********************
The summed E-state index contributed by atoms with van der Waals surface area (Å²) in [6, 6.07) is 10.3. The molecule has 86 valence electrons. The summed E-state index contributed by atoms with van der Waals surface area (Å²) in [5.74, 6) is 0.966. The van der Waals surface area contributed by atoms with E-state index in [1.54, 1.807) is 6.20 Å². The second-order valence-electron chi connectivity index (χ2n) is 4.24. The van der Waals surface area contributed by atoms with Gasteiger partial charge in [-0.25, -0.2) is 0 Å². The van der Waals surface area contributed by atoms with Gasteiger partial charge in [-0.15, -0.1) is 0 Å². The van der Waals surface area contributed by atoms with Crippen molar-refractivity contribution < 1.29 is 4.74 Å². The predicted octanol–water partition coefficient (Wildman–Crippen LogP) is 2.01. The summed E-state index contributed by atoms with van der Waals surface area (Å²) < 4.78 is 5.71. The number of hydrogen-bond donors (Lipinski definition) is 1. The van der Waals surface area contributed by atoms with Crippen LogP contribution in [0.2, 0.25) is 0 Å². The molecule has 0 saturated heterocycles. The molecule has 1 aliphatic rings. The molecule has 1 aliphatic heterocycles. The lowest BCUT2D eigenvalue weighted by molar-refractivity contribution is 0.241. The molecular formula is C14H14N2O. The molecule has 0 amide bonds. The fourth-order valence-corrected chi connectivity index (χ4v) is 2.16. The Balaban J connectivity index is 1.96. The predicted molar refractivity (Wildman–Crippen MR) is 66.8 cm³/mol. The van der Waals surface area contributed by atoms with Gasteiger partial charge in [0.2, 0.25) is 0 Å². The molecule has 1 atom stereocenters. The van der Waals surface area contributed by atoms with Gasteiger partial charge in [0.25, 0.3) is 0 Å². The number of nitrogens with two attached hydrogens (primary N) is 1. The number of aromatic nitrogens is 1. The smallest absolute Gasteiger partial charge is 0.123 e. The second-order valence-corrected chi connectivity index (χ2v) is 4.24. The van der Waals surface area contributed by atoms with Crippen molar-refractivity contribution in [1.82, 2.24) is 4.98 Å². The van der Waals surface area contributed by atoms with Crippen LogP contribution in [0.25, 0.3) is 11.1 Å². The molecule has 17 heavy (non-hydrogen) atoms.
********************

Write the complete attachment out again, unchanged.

The summed E-state index contributed by atoms with van der Waals surface area (Å²) in [6, 6.07) is 10.3. The molecule has 86 valence electrons. The summed E-state index contributed by atoms with van der Waals surface area (Å²) in [5.74, 6) is 0.966. The van der Waals surface area contributed by atoms with E-state index in [1.54, 1.807) is 6.20 Å². The second-order valence-electron chi connectivity index (χ2n) is 4.24. The van der Waals surface area contributed by atoms with Gasteiger partial charge in [-0.25, -0.2) is 0 Å². The van der Waals surface area contributed by atoms with Gasteiger partial charge in [-0.15, -0.1) is 0 Å². The van der Waals surface area contributed by atoms with Crippen molar-refractivity contribution < 1.29 is 4.74 Å². The predicted octanol–water partition coefficient (Wildman–Crippen LogP) is 2.01. The summed E-state index contributed by atoms with van der Waals surface area (Å²) < 4.78 is 5.71. The number of hydrogen-bond donors (Lipinski definition) is 1. The van der Waals surface area contributed by atoms with Crippen LogP contribution in [0.2, 0.25) is 0 Å². The molecule has 0 saturated heterocycles. The molecule has 1 aliphatic rings. The molecule has 1 aliphatic heterocycles. The lowest BCUT2D eigenvalue weighted by molar-refractivity contribution is 0.241. The molecular formula is C14H14N2O. The molecule has 0 amide bonds. The fourth-order valence-corrected chi connectivity index (χ4v) is 2.16. The Balaban J connectivity index is 1.96. The predicted molar refractivity (Wildman–Crippen MR) is 66.8 cm³/mol. The van der Waals surface area contributed by atoms with Gasteiger partial charge in [0.2, 0.25) is 0 Å². The molecule has 1 atom stereocenters. The van der Waals surface area contributed by atoms with Gasteiger partial charge in [0.25, 0.3) is 0 Å². The number of nitrogens with two attached hydrogens (primary N) is 1. The number of aromatic nitrogens is 1. The smallest absolute Gasteiger partial charge is 0.123 e. The second-order valence-corrected chi connectivity index (χ2v) is 4.24. The van der Waals surface area contributed by atoms with Crippen molar-refractivity contribution in [1.82, 2.24) is 4.98 Å². The van der Waals surface area contributed by atoms with Crippen LogP contribution in [0.25, 0.3) is 11.1 Å². The molecule has 17 heavy (non-hydrogen) atoms.